Editor’s Note: Valerii Zaluzhnyi is the former Commander-in-Chief of the Armed Forces of Ukraine. This article was written before his dismissal. The views expressed in this commentary are his own. Read a detailed CNN analysis of this article here, and the full essay here.
The Second World War drew to a close almost 80 years ago, but its legacy in defining the strategic vision of war persists to this day.
Whatever remarkable advances there have been in the fields of aviation, missile technology and space-based assets, for instance, the concept of victory remains unchanged: to destroy the enemy and to capture or liberate territory.
And yet, each war is unique.
And there is no greater challenge facing the military commander, in my opinion, than understanding – in good time – how each war is shaped differently.
Firstly, by technological progress, which determines the development of weapons and equipment.
And, secondly, by political conditions at home and abroad, and the economic environment.
Victory needs a unique strategy and follows a unique logic.
It is well known by now that a central driver of this war is the development of unmanned weapons systems.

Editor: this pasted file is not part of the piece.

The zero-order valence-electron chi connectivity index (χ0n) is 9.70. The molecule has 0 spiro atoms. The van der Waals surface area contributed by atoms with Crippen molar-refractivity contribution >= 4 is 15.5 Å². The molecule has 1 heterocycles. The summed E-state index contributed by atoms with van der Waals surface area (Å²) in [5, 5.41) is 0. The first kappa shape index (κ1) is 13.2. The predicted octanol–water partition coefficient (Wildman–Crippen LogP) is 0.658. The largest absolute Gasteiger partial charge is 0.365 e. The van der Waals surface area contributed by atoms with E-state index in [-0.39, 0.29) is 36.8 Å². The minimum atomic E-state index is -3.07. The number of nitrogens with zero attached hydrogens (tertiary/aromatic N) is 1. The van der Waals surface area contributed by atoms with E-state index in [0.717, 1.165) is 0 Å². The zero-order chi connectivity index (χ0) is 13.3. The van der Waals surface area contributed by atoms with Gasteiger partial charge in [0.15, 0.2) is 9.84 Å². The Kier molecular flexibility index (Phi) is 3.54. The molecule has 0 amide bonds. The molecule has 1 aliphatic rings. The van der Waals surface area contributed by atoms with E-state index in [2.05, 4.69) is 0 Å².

They are proliferating at a breathtaking pace and the scope of their applications grows ever wider.
Crucially, it is these unmanned systems – such as drones – along with other types of advanced weapons, that provide the best way for Ukraine to avoid being drawn into a positional war, where we do not possess the advantage.
But while mastery of such technologies is key, it is not the only factor influencing current strategy.
We must contend with a reduction in military support from key allies, grappling with their own political tensions.
Our partners’ stocks of missiles, air defense interceptors and ammunition for artillery is becoming exhausted, due to the intensity of hostilities in Ukraine, but also from a global shortage of propellant charges.
Russia, taking note of how developments in the Middle East have distracted international attention, might seek to provoke further conflicts elsewhere.
The weakness of the international sanctions’ regime means Russia, in partnership with certain others, is still able to deploy its military-industrial complex in pursuit of a war of attrition against us.
We must acknowledge the significant advantage enjoyed by the enemy in mobilizing human resources and how that compares with the inability of state institutions in Ukraine to improve the manpower levels of our armed forces without the use of unpopular measures.
Finally, we remain hamstrung by the imperfections of the regulatory framework in our country, as well as the partial monopolization of the defense industry. These lead to production bottlenecks – in ammunition, for instance – which further deepen Ukraine’s dependence on its allies for supplies.
Our combat experience, particularly since 2022, is unique – but in the interests of victory, we must constantly find new ways and new capabilities to help us gain an advantage over the enemy.
Perhaps the number one priority here is mastery of an entire arsenal of (relatively) cheap, modern and highly effective, unmanned vehicles and other technological means.